|September 30, 2002
US Subsidies Blamed for Cotton Price Slump
According to a new report by the non-governmental organisation, Oxfam International, American cotton subsidies are destroying livelihoods in Africa. Subsidies given to American cotton farmers encourage over-production and export dumping, which have driven down world cotton prices to record lows. Oxfam decries that "while America's cotton barons get rich on government transfers, African farmers suffer the consequences".
Mozambique produces around 100,000 tonnes of raw cotton per year in a sector involving 300,000 peasant households. It plays a pivotal role in the country's agricultural sector, with almost two thirds of cash crop land occupied by cotton. However, Mozambique's cotton producers have been hit hard by the drop in prices, with cotton exports in the first half of 2001 falling by 49.1 per cent, from 16.3 to 8.3 million US dollars. Cotton production has dropped as peasant farmers switch to other crops because of the price slump. Oxfam calculates that Mozambique loses six million US dollars a year as a direct result of cotton subsidies given in the United States. The returns from cotton production in Africa are declining as the agro-industrialists in America receive windfalls from the American taxpayer.
According to the report, agricultural subsidies in the United States are at the heart of a deep crisis in the world cotton markets. Oxfam points out that "while the US advocates free trade and open markets in developing countries, its subsidies are destroying markets for vulnerable farmers. No region is more seriously affected by unfair competition in world cotton markets than sub-Saharan Africa". Perhaps because of their relative weakness, no African country has taken action against the powerful United States.
However, the Brazilian Government has taken the issue of cotton subsidies to the World Trade Organisation (WTO), where it has filed a complaint. A second Brazilian complaint to the WTO concerns The European Union's subsidies to sugar farmers. Cotton prices have halved since the mid-1990s, and in real terms are now lower than at any time since the world recession of the 1930s. More than ten million people depend directly on cotton production in central and west Africa, with many millions more indirectly dependent on it for their livelihood. Oxfam states that the US bears much of the responsibility for the slump in prices, and points out that the US has expanded production despite the slump. Last year American cotton farmers produced a record crop of 20.3 million tonnes - a 42 per cent increase over 1998. The area planted by cotton has increased by six per cent during the same period. Oxfam points out that "the scale of government support to America's 25,000 cotton farmers is staggering, reflecting the political influence of corporate farm lobbies in key states. Every acre of cotton farmland in the US attracts a subsidy of $230". In total, the subsidy given to cotton farmers in the US in this period came to 3.9 billion dollars, which is more than the entire GDP of Burkina Faso where two million people depend on cotton production. The 3.9 billion dollars spent on cotton subsidies is more than three times the entire USAID budget for Africa. Oxfam points out that the economic losses inflicted by the US cotton subsidies far outweigh the benefits of US aid. For example, Mali received 37 million dollars in US aid in 2001 but lost 43 million dollars as a result of lower export earnings.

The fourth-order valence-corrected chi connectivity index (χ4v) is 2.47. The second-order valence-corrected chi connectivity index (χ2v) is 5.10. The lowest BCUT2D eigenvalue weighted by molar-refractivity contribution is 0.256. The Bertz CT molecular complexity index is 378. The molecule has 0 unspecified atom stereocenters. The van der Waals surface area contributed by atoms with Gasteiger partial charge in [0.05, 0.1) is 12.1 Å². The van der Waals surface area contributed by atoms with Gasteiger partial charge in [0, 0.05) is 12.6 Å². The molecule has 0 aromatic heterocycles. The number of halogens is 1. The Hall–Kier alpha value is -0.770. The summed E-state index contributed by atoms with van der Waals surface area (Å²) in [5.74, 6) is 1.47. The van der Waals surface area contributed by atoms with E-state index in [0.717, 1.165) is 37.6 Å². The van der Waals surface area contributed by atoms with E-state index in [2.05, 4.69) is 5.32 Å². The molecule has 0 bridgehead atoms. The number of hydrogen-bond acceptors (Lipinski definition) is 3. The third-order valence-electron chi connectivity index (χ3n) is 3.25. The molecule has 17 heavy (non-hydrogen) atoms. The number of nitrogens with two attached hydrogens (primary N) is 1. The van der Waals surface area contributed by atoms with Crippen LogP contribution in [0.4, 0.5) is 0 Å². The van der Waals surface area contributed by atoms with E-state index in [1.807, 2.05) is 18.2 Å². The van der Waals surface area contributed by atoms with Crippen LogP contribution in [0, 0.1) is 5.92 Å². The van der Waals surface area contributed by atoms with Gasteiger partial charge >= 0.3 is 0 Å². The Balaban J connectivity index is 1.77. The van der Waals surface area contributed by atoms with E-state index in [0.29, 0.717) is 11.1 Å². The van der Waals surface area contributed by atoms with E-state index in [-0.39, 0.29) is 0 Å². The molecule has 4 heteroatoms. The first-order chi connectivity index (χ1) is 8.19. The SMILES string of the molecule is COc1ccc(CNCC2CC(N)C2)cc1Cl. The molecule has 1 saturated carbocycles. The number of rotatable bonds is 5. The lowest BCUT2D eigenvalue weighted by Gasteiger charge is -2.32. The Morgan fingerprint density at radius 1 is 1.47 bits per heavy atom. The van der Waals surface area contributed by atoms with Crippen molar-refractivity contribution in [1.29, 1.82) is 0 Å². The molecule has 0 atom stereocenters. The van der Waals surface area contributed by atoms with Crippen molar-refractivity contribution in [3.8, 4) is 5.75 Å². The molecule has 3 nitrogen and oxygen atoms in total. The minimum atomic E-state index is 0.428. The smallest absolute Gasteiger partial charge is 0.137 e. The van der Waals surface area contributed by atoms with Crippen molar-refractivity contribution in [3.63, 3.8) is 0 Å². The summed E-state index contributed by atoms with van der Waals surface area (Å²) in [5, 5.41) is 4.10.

According to Oxfam, the financial damage has grave implications for poverty. While cotton growers in the US can shift to other crops, the scope for substitution is much more limited in the Sahel. Grown alongside maize and other cereals, cotton is the main cash crop for a large section of the rural population. It is also an important source of government revenue for spending on health and education.
While politicians in the US like to refer to subsidies going to 'family farms', Oxfam declares that farm subsidies are designed to reward and encourage large-scale, corporate production. The largest 10 per cent of cotton farms receive three quarters of total payments. In 2001, just ten farms between them received subsidies equivalent to 17 million dollars.
Oxfam puts forward a number of policy recommendations including: a ban on agricultural export dumping; an agreement on a binding timetable to eliminate all forms of export support before the Fifth WTO Ministerial Conference in September 2003; the removal of sugar subsidies from the 'Green Box' of currently permitted subsidies that generate over-production; and the restructuring of domestic support in rich countries towards less-intensive agriculture, and measures aimed at enhancing the welfare of small farmers rather than large-scale corporate agriculture. (AIM)